What this wider sprocket in the rear does is offer you more low gears, or climbing gears. These bigger gears in the back require less torque and less energy expended to go up a hill. ‘Well why would I want that?’ you might say, ‘That will only make me slower.’
While in theory, that is true, in practice, it’s not the case. Having a wider gear range, and accordingly, more low gears, means that you’re saving energy when you need it most and not blowing up your legs on the steep climbs.
This past winter, during the 28 Below fatbike race, Michelle and I were riding neck and neck, trading the first place women’s position back and forth. When we came upon the last climb, a steep quarter-mile pitch to the highest elevation point on the course, Michelle maintained her speed, holding a fast cadence while I had to hop off my bike and hike my way up, falling further and further behind her. What played a huge role here was our gearing differences. Michelle was riding a 12 speed cassette while I was riding an 11 speed. I didn’t have the low end (easier) gears that she had to pedal up the mountain. In retrospect, it would have made more sense for me to have been running a 12 speed drivetrain, since I had bumped up my front chainring to a 32 tooth.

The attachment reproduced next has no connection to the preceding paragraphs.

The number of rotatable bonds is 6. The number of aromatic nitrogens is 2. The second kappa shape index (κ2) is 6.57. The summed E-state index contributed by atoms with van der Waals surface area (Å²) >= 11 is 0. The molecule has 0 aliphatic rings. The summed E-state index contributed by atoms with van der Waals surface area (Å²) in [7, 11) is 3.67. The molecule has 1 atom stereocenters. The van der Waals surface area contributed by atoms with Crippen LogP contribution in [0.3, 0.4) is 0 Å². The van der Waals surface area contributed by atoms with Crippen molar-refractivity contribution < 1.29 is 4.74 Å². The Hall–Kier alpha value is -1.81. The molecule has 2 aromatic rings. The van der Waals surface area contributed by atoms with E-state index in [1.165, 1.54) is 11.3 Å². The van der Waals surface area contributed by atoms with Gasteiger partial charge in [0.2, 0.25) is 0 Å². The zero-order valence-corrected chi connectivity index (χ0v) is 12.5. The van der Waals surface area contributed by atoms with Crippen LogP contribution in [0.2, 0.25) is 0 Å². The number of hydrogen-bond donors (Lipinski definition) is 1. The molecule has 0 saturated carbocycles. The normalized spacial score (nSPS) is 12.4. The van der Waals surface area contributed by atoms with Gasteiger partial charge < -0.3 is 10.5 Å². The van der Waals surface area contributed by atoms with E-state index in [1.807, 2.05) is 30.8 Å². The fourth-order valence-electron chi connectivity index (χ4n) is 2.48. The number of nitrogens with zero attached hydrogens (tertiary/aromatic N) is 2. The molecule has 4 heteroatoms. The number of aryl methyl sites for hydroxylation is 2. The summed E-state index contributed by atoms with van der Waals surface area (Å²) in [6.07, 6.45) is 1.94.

12 speeds give you the advantage of bumping up to a bigger front chainring and still winding up with more low end gearing than if you were to stick with an 11 speed.
Playing around with gearing can be a fun, but expensive process. I ended up finding my sweet spot last year on a SRAM 11-speed XO cassette with a Wolf Tooth 32 tooth oval front chainring.
It’s worth noting that if you plan to bikepack on a weighted bike, a smaller front chainring may be the way to go. Since climbing with extra weight is made more difficult, it is wise to gear your bike towards climbing rather than speed for these sorts of long distance endeavors. A common bikepacking drivetrain combination would be a 28 tooth front chainring and a 12 speed cassette.
SRAM X0 1 x 11 Drivetrain: